imprisonment also has been widely justified on the grounds that locking up offenders is a uniquely effective strategy for protecting public safety. This assertion deserves to be scrutinized." (50S)
They cull together five major studies of data done over a long time period, and in their introduction they state that "having pulled together the best available evidence, we have been persuaded that prisons do not reduce recidivism more than noncustodial sanctions." (50S) They do in some cases talk about what criminologists call the 'crimogenic' nature of incarceration- that it hardens people and through a variety of ways increases their disposition towards perpetrating crimes in the future. I will address this a bit in the conclusion.
The authors state that sentences have reached a point where they have reached their maximum returns in terms of general deterrent- in other words, making them any longer will not serve much more of a purpose, no matter what "tough on crime" politicians will claim otherwise.
The recidivism problem rears its ugly head when compared head-to-head with probation, especially for more minor crimes. As one of studies analyzed showed "being sent to prison was associated with increased recidivism and that those incarcerated reoffended more quickly than those placed on probation. Furthermore, they discovered that the criminogenic effect of prison was especially high for drug offenders, who were 5 to 6 times more likely to recidivate than those placed on probation." (55-56S) A system of effective counseling and drug testing seems to trump over simply locking up these (mostly non-violent) drug offenders, who often have ready access to drugs in prison, as well as their exposure to violence and often vicious gang activity.
There is a foundational belief among politicians and corrections officials that mass imprisonment works, despite the fact that "nobody has had a firm idea of whether placing offenders behind bars makes [offenders] more or less likely to recidivate." (59S) There is such a limited amount of data that only limited conclusions can be drawn, but there is certainly very little to suggest that in most cases imprisonment is an effective deterrent- despite the fact that the United States has extremely harsh sentencing laws. Most data, to the contrary, seems to indicate that options besides prison yield equal to better results.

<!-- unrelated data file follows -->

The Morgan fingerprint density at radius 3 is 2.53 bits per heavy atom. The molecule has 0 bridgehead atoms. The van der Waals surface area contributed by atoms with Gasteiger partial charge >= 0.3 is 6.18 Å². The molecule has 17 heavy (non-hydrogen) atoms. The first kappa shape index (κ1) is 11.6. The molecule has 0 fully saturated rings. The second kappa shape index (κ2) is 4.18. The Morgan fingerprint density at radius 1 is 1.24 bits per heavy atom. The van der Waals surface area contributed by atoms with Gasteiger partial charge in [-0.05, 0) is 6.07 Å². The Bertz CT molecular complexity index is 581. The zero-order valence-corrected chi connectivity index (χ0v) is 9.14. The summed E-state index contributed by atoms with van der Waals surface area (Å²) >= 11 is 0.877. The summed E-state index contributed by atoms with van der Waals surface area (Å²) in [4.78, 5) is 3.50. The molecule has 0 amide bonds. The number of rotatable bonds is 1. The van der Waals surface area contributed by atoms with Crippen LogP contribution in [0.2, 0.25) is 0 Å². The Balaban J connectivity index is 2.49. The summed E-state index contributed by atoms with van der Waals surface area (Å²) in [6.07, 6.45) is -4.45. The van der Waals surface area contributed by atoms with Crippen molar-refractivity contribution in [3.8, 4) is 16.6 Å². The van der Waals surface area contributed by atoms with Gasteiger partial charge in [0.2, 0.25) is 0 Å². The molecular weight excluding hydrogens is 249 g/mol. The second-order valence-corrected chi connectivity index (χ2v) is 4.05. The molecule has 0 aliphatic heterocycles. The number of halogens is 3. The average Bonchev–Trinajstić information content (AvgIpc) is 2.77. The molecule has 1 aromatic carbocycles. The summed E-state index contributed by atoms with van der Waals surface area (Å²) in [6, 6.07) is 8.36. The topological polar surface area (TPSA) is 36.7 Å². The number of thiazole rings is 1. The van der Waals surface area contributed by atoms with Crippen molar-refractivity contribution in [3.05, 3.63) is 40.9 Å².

Mandatory minimums have drastically increased prison populations while stripping power from judges, who can use context to give non-custodial punishments that the offenses may merit. The increasing amount of offenses that merit imprisonment due the War on Drugs and the sentencing for drug offenses and gang crimes have kept prisons full and led to yearly growth in total prisoners, even as the crime rate slid downward in most areas during the 1990's. And the rise in federal imprisonment due to the detainment of non-citizens (p. 3-4) has both created a prison population that was not once present, and provided a boon to a private prison industry that has lost power with the states.
So that is the legacy of mass imprisonment. There are more people incarcerated year after year, though there is scant evidence to support it as a policy or as an effective deterrent.